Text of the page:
As for Shilling, he would go on to make no less than 350 dangerous trips over “The Hump” in WWII and go on to fly post-war for Chennault’s (paid for by the CIA) Civil Air Transport (CAT) line, delivering agents and supplies to places off the record throughout the Korean War and into Dien Bien Phu. CAT would, of course, go on to become Air America.

Meanwhile, Shilling would return to the U.S. in the 1960s and turn to a quieter, less-spooky life, passing in his mid-80s. 

More on Boyington later.

Flying Tigers Remembered in Taipei

The Republic of China Air Force, popularly known outside of Taiwan as the Taiwan Air Force, this month is celebrating two events, the Air Battle Over Hangchow, now commemorated as “Republic of China Air Force Day” and the 80th Anniversary of the First American Volunteer Group, popularly just remembered as Claire Chennault’s Flying Tigers, taking to the air.

The 14 August 1937 air battle over Hangchow, in which the first Chinese Air Force (of the Nationalist Kuomintang’s) fighter squadrons, the which Chennault had just been hired to advise, took to the air over Shanghai and Nanjing to provide the incoming Japanese bombers the first air-to-air threat they had ever experienced. The American-made Curtiss Hawk IIIs of the Chinese 21st, 22nd, and 23rd Pursuit Squadrons (borrowing the term used at the time for fighter squadrons in the U.S. Army) destroyed four Japanese Mitsubishi G3M Type 96 (Nell) long-range bombers without losing a single plane in return. The event is referred to these days by the Taiwan Air Force as “814” after its date.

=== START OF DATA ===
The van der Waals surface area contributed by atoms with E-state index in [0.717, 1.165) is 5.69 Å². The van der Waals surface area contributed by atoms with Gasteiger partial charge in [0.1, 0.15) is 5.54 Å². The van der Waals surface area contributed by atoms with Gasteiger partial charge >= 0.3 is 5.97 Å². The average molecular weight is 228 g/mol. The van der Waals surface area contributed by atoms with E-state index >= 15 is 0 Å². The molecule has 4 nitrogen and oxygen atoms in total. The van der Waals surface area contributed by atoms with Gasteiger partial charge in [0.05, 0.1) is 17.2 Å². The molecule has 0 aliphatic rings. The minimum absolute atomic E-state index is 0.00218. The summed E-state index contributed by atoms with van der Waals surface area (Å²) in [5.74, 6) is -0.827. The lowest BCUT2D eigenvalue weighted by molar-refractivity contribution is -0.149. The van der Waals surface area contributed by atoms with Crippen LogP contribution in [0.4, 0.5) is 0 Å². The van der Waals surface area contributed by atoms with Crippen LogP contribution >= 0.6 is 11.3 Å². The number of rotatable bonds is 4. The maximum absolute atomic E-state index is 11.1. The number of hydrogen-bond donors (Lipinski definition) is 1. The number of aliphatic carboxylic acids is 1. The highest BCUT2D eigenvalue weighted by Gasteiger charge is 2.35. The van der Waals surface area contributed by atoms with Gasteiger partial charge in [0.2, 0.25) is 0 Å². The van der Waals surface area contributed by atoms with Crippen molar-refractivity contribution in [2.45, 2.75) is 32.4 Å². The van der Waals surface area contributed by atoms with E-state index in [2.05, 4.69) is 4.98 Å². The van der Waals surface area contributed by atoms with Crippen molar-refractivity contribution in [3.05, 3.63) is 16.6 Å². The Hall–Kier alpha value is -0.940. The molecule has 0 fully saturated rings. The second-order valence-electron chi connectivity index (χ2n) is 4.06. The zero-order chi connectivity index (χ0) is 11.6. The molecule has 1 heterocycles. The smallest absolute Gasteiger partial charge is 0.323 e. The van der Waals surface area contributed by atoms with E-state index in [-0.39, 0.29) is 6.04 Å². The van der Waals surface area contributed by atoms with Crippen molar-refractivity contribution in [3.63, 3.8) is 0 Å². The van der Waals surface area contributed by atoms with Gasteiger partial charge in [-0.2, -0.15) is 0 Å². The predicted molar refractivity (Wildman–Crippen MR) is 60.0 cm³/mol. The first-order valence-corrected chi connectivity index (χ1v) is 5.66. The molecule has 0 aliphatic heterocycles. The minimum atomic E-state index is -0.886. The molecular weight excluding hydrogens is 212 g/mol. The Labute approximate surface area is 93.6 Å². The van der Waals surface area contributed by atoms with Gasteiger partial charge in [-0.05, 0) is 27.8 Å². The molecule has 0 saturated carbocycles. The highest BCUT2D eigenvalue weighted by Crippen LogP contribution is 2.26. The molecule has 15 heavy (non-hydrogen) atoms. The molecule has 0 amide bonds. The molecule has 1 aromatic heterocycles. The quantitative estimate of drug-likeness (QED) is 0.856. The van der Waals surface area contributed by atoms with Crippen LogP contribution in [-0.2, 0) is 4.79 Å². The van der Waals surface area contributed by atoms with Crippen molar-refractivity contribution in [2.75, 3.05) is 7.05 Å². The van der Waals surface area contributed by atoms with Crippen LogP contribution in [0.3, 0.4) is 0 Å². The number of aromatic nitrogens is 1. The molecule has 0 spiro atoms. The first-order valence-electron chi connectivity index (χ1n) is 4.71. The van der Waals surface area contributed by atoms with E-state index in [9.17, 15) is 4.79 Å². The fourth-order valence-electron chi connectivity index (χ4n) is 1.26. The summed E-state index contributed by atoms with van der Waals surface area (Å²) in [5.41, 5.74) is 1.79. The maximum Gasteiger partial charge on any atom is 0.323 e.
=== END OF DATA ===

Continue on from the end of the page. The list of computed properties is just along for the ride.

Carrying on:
Box art for the 1:48 Hawk III kit sold by Special Hobby (SH72223), depicting the events of 814 against IJN G3M2 “Nells”. The 30 or so Hawk IIIs used by the pre-war ROCAF were gradually replaced by Soviet fighter types they were destroyed, and Russian-built I-15 and I-16 types were imported to rebuild it.

Likewise, the Flying Tigers were formed in April 1941 with 100 former and on-leave American military aviators employed by the shell “Central Aircraft Manufacturing Company,” and were later married up with an equal number of crated Curtis P-40B Warhawks shipped via slow boat to Rangoon. By August 1941, 99 Warhawks were more or less assembled and on their way to the AVG training unit at Toungoo where they would be fitted with gunsights, radios, and wing guns which Curtiss was not allowed to supply. They would enter combat on 20 December 1941, 12 days after Pearl Harbor. 

1941 AVG Flying Tigers 3rd Pursuit Squadron in front of a P-40 Tomahawk fighter.

A “blood chit” issued to the American Volunteer Group Flying Tigers. The Chinese characters read, “This foreign person has come to China to help in the war effort. Soldiers and civilians, one and all, should rescue and protect him.” The same flag as flown by the old Republic is Taiwan’s current flag. (R. E. Baldwin Collection)

Hell’s Angels, the 3rd Squadron of the 1st American Volunteer Group “Flying Tigers”, photo by RT Smith.

To celebrate the two events, the ROCAF has specially designed a commemorative emblem incorporating both, showing “the spirit of victory, inheritance, and loyalty and unremitting struggle.”

It should also be noted that the service has an affinity for the Tigers’ characteristic “sharks mouth” nose paint. Here, seen on a ROCAF F-16 and F-CK-1